Hacking is finding a way to accomplish a goal, never accepting no for an answer, and being more persistent and patient than anyone else. – Paul Asadoorian, founder and CTO, Security Weekly.

Hackers arm themselves with the latest technologies, employ different techniques, and try to exploit all possible vulnerabilities in the security of an organization. With these tools under their belt, hackers will persist until they get what they want.

To stay one step ahead of hackers and remain up to date on cutting-edge technologies, your organization needs a dedicated team whose main objective is to detect and stop cyberattacks that threaten it. This is where security operations centers (SOCs) come into play.

In the first part of this blog series on SOCs, we’ll cover what they are and how they work, and later, we’ll dive deeper into SOCs and take a look at the life of a SOC analyst.

What is a security operations center? 

A SOC is a central facility for a team of security experts who work around the clock to monitor and shut down security threats to an organization. The SOC team’s objective is to detect, investigate, and mitigate cyberattacks using a combination of technology solutions and workflows.

As opposed to a regular IT department, SOCs are generally staffed with specialized security engineers. Depending on the enterprise, SOCs may also include security experts with specific skills in cybersecurity fields like intrusion detection, malware reverse engineering, risk analysis, forensic analysis, cryptanalysis, and more.

SOCs have two important responsibilities among others: thwarting cyberattacks, and monitoring compliance to mandates.

Thwarting cyberattacks 

SOCs monitor and analyze activity on an organization’s networks, servers, databases, applications, websites, and other systems, looking for malicious activity that could indicate a security incident or compromise. To mitigate attacks successfully, SOC team members should be knowledgeable about the latest trends in cybercrime, new security developments, and recommended best practices.

Other activities like regularly conducting maintenance checks, updating existing systems, patching vulnerabilities, and updating firewall rules should also be carried out by the team. Many times, security alarms can be set off by a justifiable action, so SOCs also aim to eliminate false positives. A major part of this process involves adding new rules and modifying existing rules which trigger false positives.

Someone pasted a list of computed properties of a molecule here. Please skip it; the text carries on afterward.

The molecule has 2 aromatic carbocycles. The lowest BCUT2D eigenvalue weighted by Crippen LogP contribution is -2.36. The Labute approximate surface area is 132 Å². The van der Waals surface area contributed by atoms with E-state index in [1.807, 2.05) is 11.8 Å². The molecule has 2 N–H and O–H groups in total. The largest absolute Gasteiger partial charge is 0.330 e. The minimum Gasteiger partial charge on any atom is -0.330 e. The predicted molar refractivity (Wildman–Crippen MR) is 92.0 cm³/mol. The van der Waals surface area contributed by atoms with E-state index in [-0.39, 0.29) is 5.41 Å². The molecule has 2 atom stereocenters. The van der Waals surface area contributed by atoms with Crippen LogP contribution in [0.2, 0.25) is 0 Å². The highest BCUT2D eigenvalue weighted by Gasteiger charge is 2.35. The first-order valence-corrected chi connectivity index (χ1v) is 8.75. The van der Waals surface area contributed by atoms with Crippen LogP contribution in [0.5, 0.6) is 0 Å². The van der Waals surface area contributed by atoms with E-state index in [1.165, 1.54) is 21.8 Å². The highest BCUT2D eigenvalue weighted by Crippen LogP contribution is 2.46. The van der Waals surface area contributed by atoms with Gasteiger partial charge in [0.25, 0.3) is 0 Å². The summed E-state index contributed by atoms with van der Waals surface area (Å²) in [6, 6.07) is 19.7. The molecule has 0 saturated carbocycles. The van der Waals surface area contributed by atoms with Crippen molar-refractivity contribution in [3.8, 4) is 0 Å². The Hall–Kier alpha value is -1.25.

Monitoring compliance to mandates 

Meeting compliance requirements is not a one-time job; whether it’s for an internal security audit or to comply with regulatory mandates, it’s necessary to continuously monitor the network for any violations. SOCs conduct these regular user and change monitoring activities to ensure that compliance standards are always met. Preparing audit reports for regulatory mandates such as PCI DSS, HIPAA, SOX, GDPR, FISMA, and more is one of the major responsibilities for SOCs.

How do SOCs work? 

SOCs primarily use security information and event management (SIEM) solutions to thwart attacks and meet compliance requirements. These SIEM systems use various techniques to establish and maintain security, and correlate all security events to detect any signs of attacks. Threats of lesser significance are monitored for signs of any future stealth attacks.

Some critical capabilities that a SIEM solution offers include:

  • Log management

  • Incident management

  • Privileged user activity monitoring

  • Threat intelligence

  • User entity and behavior analytics (UEBA)

  • Forensic analysis and reporting

  • File integrity monitoring

  • Database and application auditing

  • Network device auditing

  • Active Directory change auditing

Each of these features ensures that the organization’s network is safeguarded from different types of cyberattacks. Since cyberattacks can escalate rapidly, the tools and systems used by the SOC should be automated to take remedial actions immediately.

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  1. Akpa Samuel Okai

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